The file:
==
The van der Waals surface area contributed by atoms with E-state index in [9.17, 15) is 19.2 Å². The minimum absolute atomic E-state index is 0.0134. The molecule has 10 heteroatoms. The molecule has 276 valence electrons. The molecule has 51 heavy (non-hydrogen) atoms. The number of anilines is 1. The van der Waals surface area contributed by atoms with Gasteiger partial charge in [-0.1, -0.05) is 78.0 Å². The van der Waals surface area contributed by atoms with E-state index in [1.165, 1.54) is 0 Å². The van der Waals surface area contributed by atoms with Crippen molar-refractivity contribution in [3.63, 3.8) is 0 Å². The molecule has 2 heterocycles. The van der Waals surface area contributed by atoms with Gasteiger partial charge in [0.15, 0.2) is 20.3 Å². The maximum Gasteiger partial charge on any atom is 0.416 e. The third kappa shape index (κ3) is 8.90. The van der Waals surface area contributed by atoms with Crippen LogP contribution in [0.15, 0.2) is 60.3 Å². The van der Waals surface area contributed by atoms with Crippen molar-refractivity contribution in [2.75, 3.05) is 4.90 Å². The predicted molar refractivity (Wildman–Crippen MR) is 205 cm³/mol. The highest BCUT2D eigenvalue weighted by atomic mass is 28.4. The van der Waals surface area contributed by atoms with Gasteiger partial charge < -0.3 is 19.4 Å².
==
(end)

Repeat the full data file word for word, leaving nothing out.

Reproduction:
The van der Waals surface area contributed by atoms with E-state index in [9.17, 15) is 19.2 Å². The minimum absolute atomic E-state index is 0.0134. The molecule has 10 heteroatoms. The molecule has 276 valence electrons. The molecule has 51 heavy (non-hydrogen) atoms. The number of anilines is 1. The van der Waals surface area contributed by atoms with Gasteiger partial charge in [-0.1, -0.05) is 78.0 Å². The van der Waals surface area contributed by atoms with E-state index in [1.165, 1.54) is 0 Å². The van der Waals surface area contributed by atoms with Crippen molar-refractivity contribution in [3.63, 3.8) is 0 Å². The molecule has 2 heterocycles. The van der Waals surface area contributed by atoms with Gasteiger partial charge in [0.15, 0.2) is 20.3 Å². The maximum Gasteiger partial charge on any atom is 0.416 e. The third kappa shape index (κ3) is 8.90. The van der Waals surface area contributed by atoms with Crippen LogP contribution in [0.15, 0.2) is 60.3 Å². The van der Waals surface area contributed by atoms with Crippen molar-refractivity contribution in [2.75, 3.05) is 4.90 Å². The predicted molar refractivity (Wildman–Crippen MR) is 205 cm³/mol. The highest BCUT2D eigenvalue weighted by atomic mass is 28.4. The van der Waals surface area contributed by atoms with Gasteiger partial charge < -0.3 is 19.4 Å².